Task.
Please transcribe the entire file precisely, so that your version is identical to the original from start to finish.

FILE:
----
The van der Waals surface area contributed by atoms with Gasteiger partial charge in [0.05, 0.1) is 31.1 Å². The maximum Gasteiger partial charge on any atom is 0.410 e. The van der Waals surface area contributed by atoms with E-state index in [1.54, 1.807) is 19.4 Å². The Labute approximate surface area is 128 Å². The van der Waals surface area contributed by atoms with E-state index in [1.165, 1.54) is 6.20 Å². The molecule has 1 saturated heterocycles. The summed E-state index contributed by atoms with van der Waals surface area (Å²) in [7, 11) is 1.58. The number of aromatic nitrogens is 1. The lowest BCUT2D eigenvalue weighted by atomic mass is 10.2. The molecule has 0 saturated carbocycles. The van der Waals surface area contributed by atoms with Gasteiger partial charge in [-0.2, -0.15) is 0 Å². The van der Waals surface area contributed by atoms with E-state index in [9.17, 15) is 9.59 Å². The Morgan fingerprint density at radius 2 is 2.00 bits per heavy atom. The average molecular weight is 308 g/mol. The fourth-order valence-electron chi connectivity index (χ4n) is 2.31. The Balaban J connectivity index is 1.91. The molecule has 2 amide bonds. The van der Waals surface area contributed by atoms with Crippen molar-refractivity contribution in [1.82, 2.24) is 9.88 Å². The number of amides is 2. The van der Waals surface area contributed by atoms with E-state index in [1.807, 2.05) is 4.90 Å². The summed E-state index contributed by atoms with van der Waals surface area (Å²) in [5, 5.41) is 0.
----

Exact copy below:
The van der Waals surface area contributed by atoms with Gasteiger partial charge in [0.05, 0.1) is 31.1 Å². The maximum Gasteiger partial charge on any atom is 0.410 e. The van der Waals surface area contributed by atoms with E-state index in [1.54, 1.807) is 19.4 Å². The Labute approximate surface area is 128 Å². The van der Waals surface area contributed by atoms with E-state index in [1.165, 1.54) is 6.20 Å². The molecule has 1 saturated heterocycles. The summed E-state index contributed by atoms with van der Waals surface area (Å²) in [7, 11) is 1.58. The number of aromatic nitrogens is 1. The lowest BCUT2D eigenvalue weighted by atomic mass is 10.2. The molecule has 0 saturated carbocycles. The van der Waals surface area contributed by atoms with Gasteiger partial charge in [-0.2, -0.15) is 0 Å². The van der Waals surface area contributed by atoms with E-state index in [9.17, 15) is 9.59 Å². The Morgan fingerprint density at radius 2 is 2.00 bits per heavy atom. The average molecular weight is 308 g/mol. The fourth-order valence-electron chi connectivity index (χ4n) is 2.31. The Balaban J connectivity index is 1.91. The molecule has 2 amide bonds. The van der Waals surface area contributed by atoms with Crippen molar-refractivity contribution in [1.82, 2.24) is 9.88 Å². The number of amides is 2. The van der Waals surface area contributed by atoms with E-state index in [1.807, 2.05) is 4.90 Å². The summed E-state index contributed by atoms with van der Waals surface area (Å²) in [5, 5.41) is 0.